Even though my kids have ASD does not mean they were going to miss out on some of the fun at Disney. And even though my kids have ASD there are also typical kids who have just a big of fear of characters as mine.
If you haven’t done any research on a trip to Disney with a ASD or special needs child, I suggest you do so before you go. I learned a lot of tips that helped make our vacation the best and also help me set my expectations. Of course at first day dream I expected every day to go like this- kids waking up, having breakfast with Mickey and the gang. Happy smiles on everyone. Just picture a Disney commercial. And then I started researching and reading blogs a s forums where people kept telling me to lower my expectations or no matter what I wasn’t going to have a good time. So I readjusted my expectations and started thinking on ways to help my kids have the best time despite their ASD.
One of those things was the autograph books. My kids love books and looking at them to recall memories. They have impeccable memories. Which is why social stories work great for my kids. I figured if they didn’t themselves get a autograph, I would and attach a photo of the character with it. And since I’m all for repurposing what I had and being cost efficient I used what I had a home.
Here is a list of items I used.
Cardstock (works best if using a sharpies for signatures to not bleed through)
Cereal or USPS free mailing boxes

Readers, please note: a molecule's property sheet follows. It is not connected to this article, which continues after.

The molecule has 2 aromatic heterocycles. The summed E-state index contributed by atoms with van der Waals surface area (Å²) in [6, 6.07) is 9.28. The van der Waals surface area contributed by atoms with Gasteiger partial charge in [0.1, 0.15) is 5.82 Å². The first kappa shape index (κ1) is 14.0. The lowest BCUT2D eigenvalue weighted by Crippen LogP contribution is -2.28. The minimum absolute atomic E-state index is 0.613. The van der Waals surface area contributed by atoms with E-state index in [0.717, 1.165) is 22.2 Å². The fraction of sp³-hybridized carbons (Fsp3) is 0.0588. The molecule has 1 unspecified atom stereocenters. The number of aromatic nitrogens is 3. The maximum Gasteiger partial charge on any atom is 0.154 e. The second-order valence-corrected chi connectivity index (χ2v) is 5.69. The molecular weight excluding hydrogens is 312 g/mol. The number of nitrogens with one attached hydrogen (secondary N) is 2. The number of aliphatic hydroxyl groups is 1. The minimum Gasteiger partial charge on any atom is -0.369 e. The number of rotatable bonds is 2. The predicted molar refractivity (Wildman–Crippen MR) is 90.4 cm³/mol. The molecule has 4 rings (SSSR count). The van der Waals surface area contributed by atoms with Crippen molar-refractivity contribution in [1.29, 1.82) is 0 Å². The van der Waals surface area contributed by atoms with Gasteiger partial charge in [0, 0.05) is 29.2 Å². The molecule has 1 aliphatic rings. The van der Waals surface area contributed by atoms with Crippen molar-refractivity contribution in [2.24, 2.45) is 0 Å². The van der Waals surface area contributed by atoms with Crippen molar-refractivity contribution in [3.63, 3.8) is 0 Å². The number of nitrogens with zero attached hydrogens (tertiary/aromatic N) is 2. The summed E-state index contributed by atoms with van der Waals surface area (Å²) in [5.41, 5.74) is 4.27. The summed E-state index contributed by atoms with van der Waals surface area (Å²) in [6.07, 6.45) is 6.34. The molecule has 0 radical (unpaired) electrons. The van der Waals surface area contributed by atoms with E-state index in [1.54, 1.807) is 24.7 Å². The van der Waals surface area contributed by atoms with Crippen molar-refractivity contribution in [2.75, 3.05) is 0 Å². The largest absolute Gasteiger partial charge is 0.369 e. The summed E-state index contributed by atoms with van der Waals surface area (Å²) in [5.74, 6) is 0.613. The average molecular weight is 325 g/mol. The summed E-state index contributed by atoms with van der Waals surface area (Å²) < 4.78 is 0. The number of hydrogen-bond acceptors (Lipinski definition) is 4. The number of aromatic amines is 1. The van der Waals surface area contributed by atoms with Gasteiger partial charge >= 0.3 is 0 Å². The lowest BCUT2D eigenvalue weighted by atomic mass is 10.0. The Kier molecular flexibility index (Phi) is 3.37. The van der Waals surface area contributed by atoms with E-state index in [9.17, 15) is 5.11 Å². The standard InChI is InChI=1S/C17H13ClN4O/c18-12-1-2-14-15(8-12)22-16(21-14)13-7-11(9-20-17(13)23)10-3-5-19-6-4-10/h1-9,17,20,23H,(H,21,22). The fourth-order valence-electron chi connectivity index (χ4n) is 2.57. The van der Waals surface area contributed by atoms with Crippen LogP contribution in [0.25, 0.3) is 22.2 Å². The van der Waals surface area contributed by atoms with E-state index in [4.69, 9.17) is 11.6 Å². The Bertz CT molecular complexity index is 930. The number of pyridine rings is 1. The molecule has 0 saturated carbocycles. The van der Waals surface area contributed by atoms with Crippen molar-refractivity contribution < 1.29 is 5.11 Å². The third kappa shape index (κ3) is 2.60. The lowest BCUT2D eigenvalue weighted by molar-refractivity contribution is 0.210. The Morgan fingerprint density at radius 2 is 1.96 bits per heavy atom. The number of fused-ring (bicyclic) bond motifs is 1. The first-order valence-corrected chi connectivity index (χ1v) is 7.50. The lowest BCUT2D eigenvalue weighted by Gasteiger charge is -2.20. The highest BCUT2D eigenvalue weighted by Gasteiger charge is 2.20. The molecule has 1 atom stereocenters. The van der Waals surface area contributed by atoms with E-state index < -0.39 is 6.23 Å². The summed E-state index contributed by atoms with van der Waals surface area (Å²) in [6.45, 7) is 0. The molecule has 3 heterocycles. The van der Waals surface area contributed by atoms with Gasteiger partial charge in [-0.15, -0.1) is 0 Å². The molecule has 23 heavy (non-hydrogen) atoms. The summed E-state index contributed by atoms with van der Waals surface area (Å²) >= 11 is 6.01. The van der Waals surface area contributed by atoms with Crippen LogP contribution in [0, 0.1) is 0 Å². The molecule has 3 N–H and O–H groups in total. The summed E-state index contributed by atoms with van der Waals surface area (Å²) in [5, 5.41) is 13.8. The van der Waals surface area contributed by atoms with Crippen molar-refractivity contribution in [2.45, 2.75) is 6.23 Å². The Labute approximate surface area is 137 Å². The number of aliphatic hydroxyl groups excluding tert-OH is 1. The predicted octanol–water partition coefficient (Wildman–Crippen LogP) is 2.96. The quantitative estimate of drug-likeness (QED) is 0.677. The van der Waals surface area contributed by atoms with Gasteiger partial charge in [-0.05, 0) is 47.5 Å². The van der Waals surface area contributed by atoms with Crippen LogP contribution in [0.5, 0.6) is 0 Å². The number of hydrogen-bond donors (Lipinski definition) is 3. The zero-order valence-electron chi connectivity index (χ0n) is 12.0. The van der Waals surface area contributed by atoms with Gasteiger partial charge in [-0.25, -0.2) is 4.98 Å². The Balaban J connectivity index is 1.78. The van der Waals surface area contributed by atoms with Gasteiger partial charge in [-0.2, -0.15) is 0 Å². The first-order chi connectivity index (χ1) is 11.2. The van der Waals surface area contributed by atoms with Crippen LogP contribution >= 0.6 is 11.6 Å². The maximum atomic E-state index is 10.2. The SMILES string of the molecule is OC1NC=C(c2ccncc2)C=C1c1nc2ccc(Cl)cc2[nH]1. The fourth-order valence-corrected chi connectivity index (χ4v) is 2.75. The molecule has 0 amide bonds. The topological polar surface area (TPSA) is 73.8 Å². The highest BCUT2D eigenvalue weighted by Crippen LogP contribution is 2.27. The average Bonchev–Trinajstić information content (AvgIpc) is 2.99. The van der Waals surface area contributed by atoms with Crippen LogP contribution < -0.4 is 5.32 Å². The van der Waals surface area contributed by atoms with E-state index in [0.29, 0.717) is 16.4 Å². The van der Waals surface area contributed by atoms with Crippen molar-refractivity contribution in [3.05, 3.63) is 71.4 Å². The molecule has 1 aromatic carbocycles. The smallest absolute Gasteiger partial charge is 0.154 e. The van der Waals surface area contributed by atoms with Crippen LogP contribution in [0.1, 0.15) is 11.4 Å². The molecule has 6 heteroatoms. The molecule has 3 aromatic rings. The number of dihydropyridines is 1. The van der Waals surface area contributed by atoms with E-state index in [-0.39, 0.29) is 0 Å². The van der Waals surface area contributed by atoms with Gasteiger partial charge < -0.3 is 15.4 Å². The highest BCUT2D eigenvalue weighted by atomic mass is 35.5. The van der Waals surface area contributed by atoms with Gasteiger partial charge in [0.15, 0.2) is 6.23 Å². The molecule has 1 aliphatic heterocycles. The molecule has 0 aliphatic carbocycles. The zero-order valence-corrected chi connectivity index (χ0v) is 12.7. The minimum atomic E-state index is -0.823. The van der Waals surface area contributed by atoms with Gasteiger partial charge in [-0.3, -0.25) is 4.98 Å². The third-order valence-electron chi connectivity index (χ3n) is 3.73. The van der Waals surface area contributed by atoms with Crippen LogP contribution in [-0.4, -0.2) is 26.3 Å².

1 inch circle die cut
Fabric and scrapbook paper
Assembling was pretty easy. I cut the cardboard to the size I wanted. Used the hole punch to punch hole in the cardboard and cardstock then used the d-rings to bind it.
Next I dove into decorating. I gathers fabric scraps from my bin, ribbon and scrap book paper. Messed around with a design for a few minutes and when I found something I liked I glued it down with modge podge.
So I thought of a way to alert characters to the kids ASD in case the kids had a meltdown or acted “out of character” when waiting in line for a autograph.
I found this image on google and on the bottom I listed our phone number if lost. It explains some of the things ASD kids do. My hope was if our kids were acting out in a line if a character saw this they would be understanding.
Lastly I worked on the character pages themselves. I looked online to find ideas and can up with my own using what I had. I previously had purchased a 1 inch circle die cut for another project and saw the cute ears shape that was used to form other Disney characters. LOVE IT! So I made my own. I made sure I had a spot for a photo and a autograph. I also included all the main characters I assumed we would find. Lastly I added in blank pages for all those random characters we saw.